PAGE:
In September 1918 she was sent to Boston, Massachusetts where a battery of 3-inch guns were installed along with depth charges and releasing gear. On 7 November she was transferred to Halifax, Nova Scotia for anti-submarine operations. After the armistice was signed ending the war on 11 November, she participated in search and rescue work in the North Atlantic.[3][7] The cutter was almost crushed by ice during one incident involving the rescue of a group of stranded fishermen near Forteau Harbor. After breaking through the ice to the village and giving food and medical supplies to the natives and picking up the fishermen, she was caught in a snow storm in the sub-zero weather and almost crushed by ice before she could return to Halifax.[3]

Post-war Gulf of Mexico service

On 4 March 1920, Tallapoosa resumed her patrols and returned to her old home port of Mobile. On 11 October 1920, she was assigned to the Gulf Division. On 3 August 1921 Tallapoosa arrived at Norfolk, Virginia, towing sub chasers, on the 29th she arrived at Tampa towing the cutter Arrow from Key West.[4] On 3 December 1922, she returned to Key West from a cruise to Sanibel, Florida. On 10 December her cruising district was again established as that portion of the coast bordering on the Gulf of Mexico and extending from Port Eads to Tampa, with headquarters still at Mobile, Alabama.[3] On 30 January 1924, Tallapoosa participated in the Gasparilla Carnival at Tampa and on 23 February 1925, she also participated in the Mardi Gras celebration at Mobile.[4] During September 1926 she was part of a task force organized to aid hurricane victims in Florida; her crew helping maintain order, improvising hospitals, and assisting in the search for the missing.[9][Note 2] On 2 January 1929, her permanent station was changed to Key West.[4] On 9 November 1929 Tallapoosa arrived at the Coast Guard Depot where she underwent extensive repairs and alterations in preparation for assignment to the Bering Sea Patrol She departed for her new home port at Juneau, Alaska on 10 December 1930, arriving there on 6 February 1931.[3][4]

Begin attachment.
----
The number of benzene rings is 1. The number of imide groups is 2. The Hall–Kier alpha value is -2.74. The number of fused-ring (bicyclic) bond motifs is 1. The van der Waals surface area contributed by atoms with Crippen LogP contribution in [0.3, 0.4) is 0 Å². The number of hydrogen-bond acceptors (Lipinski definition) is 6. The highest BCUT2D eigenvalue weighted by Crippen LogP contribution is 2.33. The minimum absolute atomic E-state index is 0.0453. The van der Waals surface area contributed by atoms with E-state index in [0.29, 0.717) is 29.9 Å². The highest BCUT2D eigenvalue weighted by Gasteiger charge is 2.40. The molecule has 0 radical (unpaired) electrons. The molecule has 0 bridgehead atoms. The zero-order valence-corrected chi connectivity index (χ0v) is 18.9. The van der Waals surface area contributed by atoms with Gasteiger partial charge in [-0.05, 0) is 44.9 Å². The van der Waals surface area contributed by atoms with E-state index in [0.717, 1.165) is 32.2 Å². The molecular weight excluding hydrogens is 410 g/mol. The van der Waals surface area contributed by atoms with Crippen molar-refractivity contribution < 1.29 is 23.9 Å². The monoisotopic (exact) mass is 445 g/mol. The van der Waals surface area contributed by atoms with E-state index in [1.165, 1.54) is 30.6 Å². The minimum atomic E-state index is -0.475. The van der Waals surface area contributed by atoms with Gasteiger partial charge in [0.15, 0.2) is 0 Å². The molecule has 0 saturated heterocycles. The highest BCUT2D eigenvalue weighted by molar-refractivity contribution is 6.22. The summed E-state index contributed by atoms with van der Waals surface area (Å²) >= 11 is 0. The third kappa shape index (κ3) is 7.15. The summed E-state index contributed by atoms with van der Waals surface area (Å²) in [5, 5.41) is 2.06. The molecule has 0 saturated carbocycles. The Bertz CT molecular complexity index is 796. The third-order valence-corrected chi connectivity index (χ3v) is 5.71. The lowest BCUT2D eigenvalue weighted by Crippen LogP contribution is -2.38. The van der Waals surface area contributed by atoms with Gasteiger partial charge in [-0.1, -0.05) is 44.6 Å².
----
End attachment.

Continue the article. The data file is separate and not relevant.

Bering Sea Patrol

Tallapoosa departed Juneau on 13 April 1931 for Dixon Entrance on Bering Sea Patrol duty. The next few years were spent doing sealing patrols and treaty enforcement in Alaskan waters, with occasional trips to Seattle, Washington, for drydocking and repair.[3][4]

Savannah, Georgia

Tallapoosa departed Seattle for hew new permanent station at Savannah, Georgia, on 7 August 1937 and arrived at Savannah on 24 October. She spent the winter of 1939–1940 cruising on search and rescue missions in the Jacksonville, Florida area. From 24 October 1940 to 24 November 1940, Tallapoosa spent time being rearmed at the plant of Todd Shipyard, Inc., at Algiers, Louisiana.[3]

U.S. Navy service during World War II

In March 1941, Secretary of the Treasury Henry Morgenthau, Jr. considered Tallapoosa and sister ship Ossipee along with Unalga and several other older cutters to be included in a Lend-lease agreement with Great Britain, but they were considered too old to be of much service and were retained by the Coast Guard. Ten newer Lake-class cutters were sent to the Lend-lease program instead.[11][12] Tallapoosa remained in the 6th Naval District throughout World War II where she engaged in convoy and anti-submarine work. Between 30 May and 22 June 1942, she searched small areas where submarines had been sighted, but with negative results. She was rearmed, repaired, and altered at Merrill-Stevens Drydock & Repair Co. at Jacksonville late in 1942. Beginning in November 1942 Tallapoosa was assigned anti-submarine patrols in the Charleston, South Carolina area and some convoy escort duty. Although she reported several possible sonar contacts with submarines they did not result in any confirmed kills.[3]